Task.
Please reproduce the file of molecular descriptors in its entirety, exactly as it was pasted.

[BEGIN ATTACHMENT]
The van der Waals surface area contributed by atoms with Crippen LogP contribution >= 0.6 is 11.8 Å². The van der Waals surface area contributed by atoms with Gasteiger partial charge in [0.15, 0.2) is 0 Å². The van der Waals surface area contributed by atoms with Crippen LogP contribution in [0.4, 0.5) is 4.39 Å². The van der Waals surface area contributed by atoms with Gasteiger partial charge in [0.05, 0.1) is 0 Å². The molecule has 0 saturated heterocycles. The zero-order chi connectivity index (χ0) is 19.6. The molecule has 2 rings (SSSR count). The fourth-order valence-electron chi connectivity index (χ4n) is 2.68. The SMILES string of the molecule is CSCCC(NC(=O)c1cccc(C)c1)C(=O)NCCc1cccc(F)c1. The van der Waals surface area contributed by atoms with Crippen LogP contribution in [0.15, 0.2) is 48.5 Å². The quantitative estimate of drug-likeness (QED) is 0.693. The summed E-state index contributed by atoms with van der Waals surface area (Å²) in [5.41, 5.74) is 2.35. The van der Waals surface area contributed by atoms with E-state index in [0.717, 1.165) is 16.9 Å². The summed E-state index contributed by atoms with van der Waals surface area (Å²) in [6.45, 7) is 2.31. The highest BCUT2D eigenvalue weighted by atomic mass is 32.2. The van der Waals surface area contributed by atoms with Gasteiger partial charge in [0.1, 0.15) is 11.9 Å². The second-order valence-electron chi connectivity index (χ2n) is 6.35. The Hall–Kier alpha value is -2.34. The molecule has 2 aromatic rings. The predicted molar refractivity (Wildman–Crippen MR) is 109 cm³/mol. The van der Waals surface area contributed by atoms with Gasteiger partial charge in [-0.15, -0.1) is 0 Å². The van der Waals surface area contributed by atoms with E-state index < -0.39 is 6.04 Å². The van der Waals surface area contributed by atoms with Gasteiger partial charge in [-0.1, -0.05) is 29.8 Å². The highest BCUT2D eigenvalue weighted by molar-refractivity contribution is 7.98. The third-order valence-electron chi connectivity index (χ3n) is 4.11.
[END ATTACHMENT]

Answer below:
The van der Waals surface area contributed by atoms with Crippen LogP contribution >= 0.6 is 11.8 Å². The van der Waals surface area contributed by atoms with Gasteiger partial charge in [0.15, 0.2) is 0 Å². The van der Waals surface area contributed by atoms with Crippen LogP contribution in [0.4, 0.5) is 4.39 Å². The van der Waals surface area contributed by atoms with Gasteiger partial charge in [0.05, 0.1) is 0 Å². The molecule has 0 saturated heterocycles. The zero-order chi connectivity index (χ0) is 19.6. The molecule has 2 rings (SSSR count). The fourth-order valence-electron chi connectivity index (χ4n) is 2.68. The SMILES string of the molecule is CSCCC(NC(=O)c1cccc(C)c1)C(=O)NCCc1cccc(F)c1. The van der Waals surface area contributed by atoms with Crippen LogP contribution in [0.15, 0.2) is 48.5 Å². The quantitative estimate of drug-likeness (QED) is 0.693. The summed E-state index contributed by atoms with van der Waals surface area (Å²) in [5.41, 5.74) is 2.35. The van der Waals surface area contributed by atoms with E-state index in [0.717, 1.165) is 16.9 Å². The summed E-state index contributed by atoms with van der Waals surface area (Å²) in [6.45, 7) is 2.31. The highest BCUT2D eigenvalue weighted by atomic mass is 32.2. The van der Waals surface area contributed by atoms with Gasteiger partial charge in [0.1, 0.15) is 11.9 Å². The second-order valence-electron chi connectivity index (χ2n) is 6.35. The Hall–Kier alpha value is -2.34. The molecule has 2 aromatic rings. The predicted molar refractivity (Wildman–Crippen MR) is 109 cm³/mol. The van der Waals surface area contributed by atoms with Gasteiger partial charge in [-0.15, -0.1) is 0 Å². The van der Waals surface area contributed by atoms with E-state index < -0.39 is 6.04 Å². The van der Waals surface area contributed by atoms with Gasteiger partial charge in [-0.1, -0.05) is 29.8 Å². The highest BCUT2D eigenvalue weighted by molar-refractivity contribution is 7.98. The third-order valence-electron chi connectivity index (χ3n) is 4.11.